Determination of the Minimum Number of Stages Necessary for Innovation Diffusion:
a meta-analysis

Roland Werner
Social Systems Simulation Group



"Gene Glass first used the term "meta-analysis" in 1976 to refer to a philosophy, not a statistical technique. Glass argued that literature review should be as systematic as primary research and should interpret the results of individual studies in the context of distributions of findings, partially determined by study characteristics and partially random" (Bangert-Drowns and Rudner 1991). Although most recent analyses are quantitative in nature since they count, enumerate, and measure, qualitative reviews of the literature are also desirable. This is done to determine what these studies have in common, how they differ, and whether any consensus can be reached among the authors regarding conclusions drawn. The following Table 1 summarizes such a comparison among 42 research studies from 1943 to 1967 to determine whether consensus exists among researchers in the minimum number of stages necessary for innovation diffusion. This analysis was done as part of my thesis; the term "meta-analysis" for this type of research had at that time not yet been invented.

In his book Diffusion of Innovation, Everett Rogers (1995) proposes five stages in the Innovation-Diffusion Process; to wit, Knowledge Stage, Persuasion Stage, Decision Stage, Implementation Stage, and Confirmation Stage (p.190). The need for stages was also proposed by him in his early publication on the subject (Rogers 1962). The utility of stages in not questioned, it is their number. When I was involved in research regarding innovation diffusion in the early seventies (Werner 1971), the question of the number of stages in the development of an innovation diffusion computer simulation model was paramount. What are the empirically determined necessary and sufficient number of stages for such an innovation diffusion model? I used a qualitative methodology (that later was called meta-analysis) to discover a consensus of the number of stages among several major innovation diffusion studies. I came to the conclusion that for modeling the innovation diffusion process only the Awareness Process and the Adoption Process were necessary and sufficient.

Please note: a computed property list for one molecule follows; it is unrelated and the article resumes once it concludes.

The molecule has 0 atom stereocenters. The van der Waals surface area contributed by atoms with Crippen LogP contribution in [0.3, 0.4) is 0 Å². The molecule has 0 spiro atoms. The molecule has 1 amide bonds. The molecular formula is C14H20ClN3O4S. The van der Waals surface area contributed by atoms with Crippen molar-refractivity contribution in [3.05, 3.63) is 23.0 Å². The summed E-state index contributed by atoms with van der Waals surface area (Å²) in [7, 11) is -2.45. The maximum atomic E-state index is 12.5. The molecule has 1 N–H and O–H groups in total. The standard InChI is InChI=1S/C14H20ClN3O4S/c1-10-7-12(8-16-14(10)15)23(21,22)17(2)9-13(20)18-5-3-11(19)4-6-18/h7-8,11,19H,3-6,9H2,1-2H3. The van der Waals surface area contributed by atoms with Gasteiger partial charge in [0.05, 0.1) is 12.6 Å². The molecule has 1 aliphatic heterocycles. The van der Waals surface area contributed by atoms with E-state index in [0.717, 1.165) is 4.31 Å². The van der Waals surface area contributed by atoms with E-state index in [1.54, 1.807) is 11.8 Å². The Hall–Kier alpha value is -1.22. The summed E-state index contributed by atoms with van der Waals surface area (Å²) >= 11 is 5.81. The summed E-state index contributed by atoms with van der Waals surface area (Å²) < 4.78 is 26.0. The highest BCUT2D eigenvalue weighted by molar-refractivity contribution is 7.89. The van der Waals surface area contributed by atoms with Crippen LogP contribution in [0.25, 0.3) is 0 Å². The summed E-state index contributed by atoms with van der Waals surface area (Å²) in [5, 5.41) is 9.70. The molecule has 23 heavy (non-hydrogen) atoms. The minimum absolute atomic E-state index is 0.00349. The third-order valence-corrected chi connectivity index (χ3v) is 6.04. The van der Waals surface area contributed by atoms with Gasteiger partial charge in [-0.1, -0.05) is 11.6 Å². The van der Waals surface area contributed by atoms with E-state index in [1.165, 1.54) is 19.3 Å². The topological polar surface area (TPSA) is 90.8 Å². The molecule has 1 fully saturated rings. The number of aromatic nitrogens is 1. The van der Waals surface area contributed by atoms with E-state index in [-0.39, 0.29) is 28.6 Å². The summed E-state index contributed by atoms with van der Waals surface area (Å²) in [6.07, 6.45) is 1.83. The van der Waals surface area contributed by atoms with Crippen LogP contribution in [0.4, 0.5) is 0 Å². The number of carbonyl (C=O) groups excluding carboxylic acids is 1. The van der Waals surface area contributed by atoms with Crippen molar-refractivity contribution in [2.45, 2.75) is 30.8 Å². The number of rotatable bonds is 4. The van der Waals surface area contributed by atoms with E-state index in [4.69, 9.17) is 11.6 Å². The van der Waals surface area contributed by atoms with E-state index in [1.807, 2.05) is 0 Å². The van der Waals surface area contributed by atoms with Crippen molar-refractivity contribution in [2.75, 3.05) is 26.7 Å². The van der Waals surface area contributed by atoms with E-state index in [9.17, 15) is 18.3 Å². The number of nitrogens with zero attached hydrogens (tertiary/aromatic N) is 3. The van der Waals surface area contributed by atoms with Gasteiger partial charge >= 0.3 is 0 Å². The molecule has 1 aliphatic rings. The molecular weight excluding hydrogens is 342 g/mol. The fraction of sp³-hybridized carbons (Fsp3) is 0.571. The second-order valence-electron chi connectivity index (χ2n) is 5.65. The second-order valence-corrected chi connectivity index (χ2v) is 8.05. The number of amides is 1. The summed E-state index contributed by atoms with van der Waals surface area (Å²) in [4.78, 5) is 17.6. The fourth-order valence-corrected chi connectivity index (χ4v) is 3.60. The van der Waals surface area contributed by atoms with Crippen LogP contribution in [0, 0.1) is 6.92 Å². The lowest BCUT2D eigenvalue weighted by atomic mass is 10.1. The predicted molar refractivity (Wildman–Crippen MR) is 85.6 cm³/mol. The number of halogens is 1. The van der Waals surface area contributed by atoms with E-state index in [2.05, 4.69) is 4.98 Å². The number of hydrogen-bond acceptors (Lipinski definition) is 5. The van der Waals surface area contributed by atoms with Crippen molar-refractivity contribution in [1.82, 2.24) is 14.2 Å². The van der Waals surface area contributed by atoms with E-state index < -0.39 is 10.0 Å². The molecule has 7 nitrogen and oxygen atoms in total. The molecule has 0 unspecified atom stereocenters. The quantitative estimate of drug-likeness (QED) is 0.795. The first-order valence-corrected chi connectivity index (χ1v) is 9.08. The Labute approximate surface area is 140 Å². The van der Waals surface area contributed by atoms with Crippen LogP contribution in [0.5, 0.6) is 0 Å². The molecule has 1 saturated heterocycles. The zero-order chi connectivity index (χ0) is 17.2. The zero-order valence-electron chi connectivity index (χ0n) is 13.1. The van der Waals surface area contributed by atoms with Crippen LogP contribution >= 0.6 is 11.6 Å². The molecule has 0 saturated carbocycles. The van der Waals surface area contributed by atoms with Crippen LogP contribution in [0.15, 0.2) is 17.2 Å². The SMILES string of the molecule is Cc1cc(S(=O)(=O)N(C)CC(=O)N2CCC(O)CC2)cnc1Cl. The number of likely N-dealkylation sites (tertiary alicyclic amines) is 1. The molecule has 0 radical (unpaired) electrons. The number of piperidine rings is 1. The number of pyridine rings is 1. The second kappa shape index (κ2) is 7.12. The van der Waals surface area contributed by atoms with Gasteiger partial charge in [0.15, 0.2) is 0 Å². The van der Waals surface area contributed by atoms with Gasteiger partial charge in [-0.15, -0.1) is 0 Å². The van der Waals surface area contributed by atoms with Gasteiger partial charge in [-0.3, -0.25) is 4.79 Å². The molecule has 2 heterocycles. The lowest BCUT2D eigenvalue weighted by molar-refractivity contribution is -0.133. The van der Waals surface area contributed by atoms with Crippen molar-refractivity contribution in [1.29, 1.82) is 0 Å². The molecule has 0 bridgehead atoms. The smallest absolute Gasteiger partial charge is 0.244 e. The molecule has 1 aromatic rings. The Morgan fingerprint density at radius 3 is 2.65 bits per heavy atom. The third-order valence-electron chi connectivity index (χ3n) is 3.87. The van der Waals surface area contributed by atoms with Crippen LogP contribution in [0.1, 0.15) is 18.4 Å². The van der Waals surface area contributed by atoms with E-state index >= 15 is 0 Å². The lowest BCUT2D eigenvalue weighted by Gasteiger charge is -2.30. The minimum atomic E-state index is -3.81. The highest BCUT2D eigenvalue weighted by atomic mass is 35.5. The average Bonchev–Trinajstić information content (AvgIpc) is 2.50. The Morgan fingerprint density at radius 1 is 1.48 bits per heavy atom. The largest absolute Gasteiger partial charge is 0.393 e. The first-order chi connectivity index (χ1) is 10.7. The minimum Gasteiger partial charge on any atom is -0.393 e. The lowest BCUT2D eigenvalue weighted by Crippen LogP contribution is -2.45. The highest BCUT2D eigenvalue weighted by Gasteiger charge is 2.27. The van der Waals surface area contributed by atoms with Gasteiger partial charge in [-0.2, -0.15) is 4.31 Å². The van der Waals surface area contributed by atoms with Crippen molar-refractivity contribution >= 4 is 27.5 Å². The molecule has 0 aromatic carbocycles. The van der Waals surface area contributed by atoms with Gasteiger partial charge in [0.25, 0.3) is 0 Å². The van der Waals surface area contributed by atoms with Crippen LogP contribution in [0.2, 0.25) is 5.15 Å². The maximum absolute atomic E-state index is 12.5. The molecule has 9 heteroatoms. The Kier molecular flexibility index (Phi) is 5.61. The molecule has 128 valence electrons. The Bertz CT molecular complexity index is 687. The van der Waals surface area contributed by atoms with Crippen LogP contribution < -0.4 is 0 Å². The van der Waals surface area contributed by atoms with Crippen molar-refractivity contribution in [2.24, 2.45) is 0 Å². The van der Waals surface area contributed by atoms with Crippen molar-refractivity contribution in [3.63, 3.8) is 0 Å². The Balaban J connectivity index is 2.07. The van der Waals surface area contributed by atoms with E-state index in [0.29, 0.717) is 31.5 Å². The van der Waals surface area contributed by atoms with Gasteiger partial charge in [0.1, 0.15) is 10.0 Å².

meta-analysis, innovation diffusion, diffusion of innovation, first hearing, first adopting, awareness process, adoption process, stages in the adoption process tradition, two-stage adoption process, rural sociology, marketing, advertising, validation, modeling, computer simulation


Copyright 2004 by Social Systems Simulation Group. All rights reserved. No part of this publication may be reproduced or transmitted in any form or by any means, electronic or mechanical, including photocopy, recording, or any information storage and retrieval system, without permission in writing from the publisher or author.

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